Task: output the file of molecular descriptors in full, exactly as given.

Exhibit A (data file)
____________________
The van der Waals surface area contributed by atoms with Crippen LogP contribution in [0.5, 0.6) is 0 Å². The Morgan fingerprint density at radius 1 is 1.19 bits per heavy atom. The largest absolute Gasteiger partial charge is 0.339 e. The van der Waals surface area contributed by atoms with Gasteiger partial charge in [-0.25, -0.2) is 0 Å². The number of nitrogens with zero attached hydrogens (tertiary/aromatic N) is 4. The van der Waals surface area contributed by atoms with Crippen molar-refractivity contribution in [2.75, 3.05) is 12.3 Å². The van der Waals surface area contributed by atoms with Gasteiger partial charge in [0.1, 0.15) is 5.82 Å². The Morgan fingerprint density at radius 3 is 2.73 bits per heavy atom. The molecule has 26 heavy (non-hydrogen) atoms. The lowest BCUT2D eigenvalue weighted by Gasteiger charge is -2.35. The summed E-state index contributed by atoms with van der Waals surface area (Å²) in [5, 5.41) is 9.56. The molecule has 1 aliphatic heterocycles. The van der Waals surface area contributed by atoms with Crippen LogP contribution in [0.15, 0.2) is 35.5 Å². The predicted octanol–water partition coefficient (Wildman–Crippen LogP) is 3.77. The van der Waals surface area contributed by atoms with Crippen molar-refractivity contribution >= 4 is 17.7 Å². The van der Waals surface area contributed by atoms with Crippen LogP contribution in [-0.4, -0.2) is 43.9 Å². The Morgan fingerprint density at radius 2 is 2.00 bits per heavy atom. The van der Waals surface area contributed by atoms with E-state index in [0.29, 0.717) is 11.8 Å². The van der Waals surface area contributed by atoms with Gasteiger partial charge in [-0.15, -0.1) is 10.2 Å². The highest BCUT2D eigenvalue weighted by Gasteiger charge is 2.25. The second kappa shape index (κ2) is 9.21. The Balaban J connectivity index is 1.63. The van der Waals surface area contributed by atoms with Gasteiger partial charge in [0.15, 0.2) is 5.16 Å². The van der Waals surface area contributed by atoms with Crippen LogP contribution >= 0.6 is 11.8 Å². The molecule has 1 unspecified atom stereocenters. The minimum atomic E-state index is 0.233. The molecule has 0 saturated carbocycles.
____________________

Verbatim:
The van der Waals surface area contributed by atoms with Crippen LogP contribution in [0.5, 0.6) is 0 Å². The Morgan fingerprint density at radius 1 is 1.19 bits per heavy atom. The largest absolute Gasteiger partial charge is 0.339 e. The van der Waals surface area contributed by atoms with Gasteiger partial charge in [-0.25, -0.2) is 0 Å². The number of nitrogens with zero attached hydrogens (tertiary/aromatic N) is 4. The van der Waals surface area contributed by atoms with Crippen molar-refractivity contribution in [2.75, 3.05) is 12.3 Å². The van der Waals surface area contributed by atoms with Gasteiger partial charge in [0.1, 0.15) is 5.82 Å². The Morgan fingerprint density at radius 3 is 2.73 bits per heavy atom. The molecule has 26 heavy (non-hydrogen) atoms. The lowest BCUT2D eigenvalue weighted by Gasteiger charge is -2.35. The summed E-state index contributed by atoms with van der Waals surface area (Å²) in [5, 5.41) is 9.56. The molecule has 1 aliphatic heterocycles. The van der Waals surface area contributed by atoms with Crippen LogP contribution in [0.15, 0.2) is 35.5 Å². The predicted octanol–water partition coefficient (Wildman–Crippen LogP) is 3.77. The van der Waals surface area contributed by atoms with Crippen molar-refractivity contribution >= 4 is 17.7 Å². The van der Waals surface area contributed by atoms with Crippen LogP contribution in [-0.4, -0.2) is 43.9 Å². The Morgan fingerprint density at radius 2 is 2.00 bits per heavy atom. The van der Waals surface area contributed by atoms with E-state index in [0.29, 0.717) is 11.8 Å². The van der Waals surface area contributed by atoms with Gasteiger partial charge in [-0.15, -0.1) is 10.2 Å². The highest BCUT2D eigenvalue weighted by Gasteiger charge is 2.25. The second kappa shape index (κ2) is 9.21. The Balaban J connectivity index is 1.63. The van der Waals surface area contributed by atoms with Gasteiger partial charge in [0.15, 0.2) is 5.16 Å². The van der Waals surface area contributed by atoms with Crippen LogP contribution >= 0.6 is 11.8 Å². The molecule has 1 unspecified atom stereocenters. The minimum atomic E-state index is 0.233. The molecule has 0 saturated carbocycles.